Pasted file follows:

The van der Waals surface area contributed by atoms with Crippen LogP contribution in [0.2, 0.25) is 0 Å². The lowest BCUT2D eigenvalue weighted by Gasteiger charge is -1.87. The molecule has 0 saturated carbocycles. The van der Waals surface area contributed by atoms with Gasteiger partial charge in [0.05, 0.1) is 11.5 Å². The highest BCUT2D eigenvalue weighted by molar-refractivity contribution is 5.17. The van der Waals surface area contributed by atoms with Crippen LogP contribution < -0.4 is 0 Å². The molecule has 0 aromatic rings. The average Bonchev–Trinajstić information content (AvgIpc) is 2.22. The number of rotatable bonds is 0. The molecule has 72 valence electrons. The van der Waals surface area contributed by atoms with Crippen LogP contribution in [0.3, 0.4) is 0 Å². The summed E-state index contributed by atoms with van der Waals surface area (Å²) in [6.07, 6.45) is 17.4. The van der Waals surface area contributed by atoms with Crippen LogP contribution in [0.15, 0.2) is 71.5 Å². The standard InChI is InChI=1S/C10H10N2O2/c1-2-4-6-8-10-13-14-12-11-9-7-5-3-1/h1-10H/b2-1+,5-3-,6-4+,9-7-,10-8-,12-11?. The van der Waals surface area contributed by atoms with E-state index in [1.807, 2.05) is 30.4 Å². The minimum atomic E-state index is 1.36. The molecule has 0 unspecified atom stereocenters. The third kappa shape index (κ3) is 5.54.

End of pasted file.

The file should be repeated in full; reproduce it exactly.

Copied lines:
The van der Waals surface area contributed by atoms with Crippen LogP contribution in [0.2, 0.25) is 0 Å². The lowest BCUT2D eigenvalue weighted by Gasteiger charge is -1.87. The molecule has 0 saturated carbocycles. The van der Waals surface area contributed by atoms with Gasteiger partial charge in [0.05, 0.1) is 11.5 Å². The highest BCUT2D eigenvalue weighted by molar-refractivity contribution is 5.17. The van der Waals surface area contributed by atoms with Crippen LogP contribution < -0.4 is 0 Å². The molecule has 0 aromatic rings. The average Bonchev–Trinajstić information content (AvgIpc) is 2.22. The number of rotatable bonds is 0. The molecule has 72 valence electrons. The van der Waals surface area contributed by atoms with Crippen LogP contribution in [0.3, 0.4) is 0 Å². The summed E-state index contributed by atoms with van der Waals surface area (Å²) in [6.07, 6.45) is 17.4. The van der Waals surface area contributed by atoms with Crippen LogP contribution in [0.15, 0.2) is 71.5 Å². The standard InChI is InChI=1S/C10H10N2O2/c1-2-4-6-8-10-13-14-12-11-9-7-5-3-1/h1-10H/b2-1+,5-3-,6-4+,9-7-,10-8-,12-11?. The van der Waals surface area contributed by atoms with E-state index in [1.807, 2.05) is 30.4 Å². The minimum atomic E-state index is 1.36. The molecule has 0 unspecified atom stereocenters. The third kappa shape index (κ3) is 5.54.